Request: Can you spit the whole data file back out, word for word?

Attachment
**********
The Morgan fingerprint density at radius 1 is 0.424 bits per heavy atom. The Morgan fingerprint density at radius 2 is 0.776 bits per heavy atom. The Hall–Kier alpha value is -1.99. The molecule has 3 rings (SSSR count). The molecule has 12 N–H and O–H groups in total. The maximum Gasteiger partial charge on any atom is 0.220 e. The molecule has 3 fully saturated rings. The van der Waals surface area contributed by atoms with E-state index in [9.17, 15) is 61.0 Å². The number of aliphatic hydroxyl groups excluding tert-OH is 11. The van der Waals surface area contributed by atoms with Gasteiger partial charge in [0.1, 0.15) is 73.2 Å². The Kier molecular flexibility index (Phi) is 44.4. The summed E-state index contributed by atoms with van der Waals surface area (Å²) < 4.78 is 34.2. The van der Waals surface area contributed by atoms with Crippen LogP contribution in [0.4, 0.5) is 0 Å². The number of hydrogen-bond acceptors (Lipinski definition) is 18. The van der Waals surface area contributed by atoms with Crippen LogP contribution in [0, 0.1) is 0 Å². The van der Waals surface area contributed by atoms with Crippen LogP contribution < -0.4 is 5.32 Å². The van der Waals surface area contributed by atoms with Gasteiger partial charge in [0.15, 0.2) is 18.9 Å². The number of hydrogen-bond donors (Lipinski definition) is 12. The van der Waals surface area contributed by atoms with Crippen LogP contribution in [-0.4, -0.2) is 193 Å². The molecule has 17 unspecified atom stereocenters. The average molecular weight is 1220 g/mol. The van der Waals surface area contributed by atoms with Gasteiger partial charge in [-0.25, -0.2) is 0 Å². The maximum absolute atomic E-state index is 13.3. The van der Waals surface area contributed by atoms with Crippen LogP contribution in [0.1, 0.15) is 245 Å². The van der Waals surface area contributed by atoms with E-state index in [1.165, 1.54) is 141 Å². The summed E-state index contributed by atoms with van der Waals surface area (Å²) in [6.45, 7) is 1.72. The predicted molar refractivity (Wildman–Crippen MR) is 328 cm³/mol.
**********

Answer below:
The Morgan fingerprint density at radius 1 is 0.424 bits per heavy atom. The Morgan fingerprint density at radius 2 is 0.776 bits per heavy atom. The Hall–Kier alpha value is -1.99. The molecule has 3 rings (SSSR count). The molecule has 12 N–H and O–H groups in total. The maximum Gasteiger partial charge on any atom is 0.220 e. The molecule has 3 fully saturated rings. The van der Waals surface area contributed by atoms with E-state index in [9.17, 15) is 61.0 Å². The number of aliphatic hydroxyl groups excluding tert-OH is 11. The van der Waals surface area contributed by atoms with Gasteiger partial charge in [0.1, 0.15) is 73.2 Å². The Kier molecular flexibility index (Phi) is 44.4. The summed E-state index contributed by atoms with van der Waals surface area (Å²) < 4.78 is 34.2. The van der Waals surface area contributed by atoms with Crippen LogP contribution in [0.4, 0.5) is 0 Å². The number of hydrogen-bond acceptors (Lipinski definition) is 18. The van der Waals surface area contributed by atoms with Crippen LogP contribution in [0, 0.1) is 0 Å². The van der Waals surface area contributed by atoms with Crippen LogP contribution < -0.4 is 5.32 Å². The van der Waals surface area contributed by atoms with Gasteiger partial charge in [0.15, 0.2) is 18.9 Å². The number of hydrogen-bond donors (Lipinski definition) is 12. The van der Waals surface area contributed by atoms with Crippen LogP contribution in [-0.4, -0.2) is 193 Å². The molecule has 17 unspecified atom stereocenters. The average molecular weight is 1220 g/mol. The van der Waals surface area contributed by atoms with Gasteiger partial charge in [-0.25, -0.2) is 0 Å². The maximum absolute atomic E-state index is 13.3. The van der Waals surface area contributed by atoms with Crippen LogP contribution in [0.1, 0.15) is 245 Å². The van der Waals surface area contributed by atoms with E-state index in [1.165, 1.54) is 141 Å². The summed E-state index contributed by atoms with van der Waals surface area (Å²) in [6.45, 7) is 1.72. The predicted molar refractivity (Wildman–Crippen MR) is 328 cm³/mol.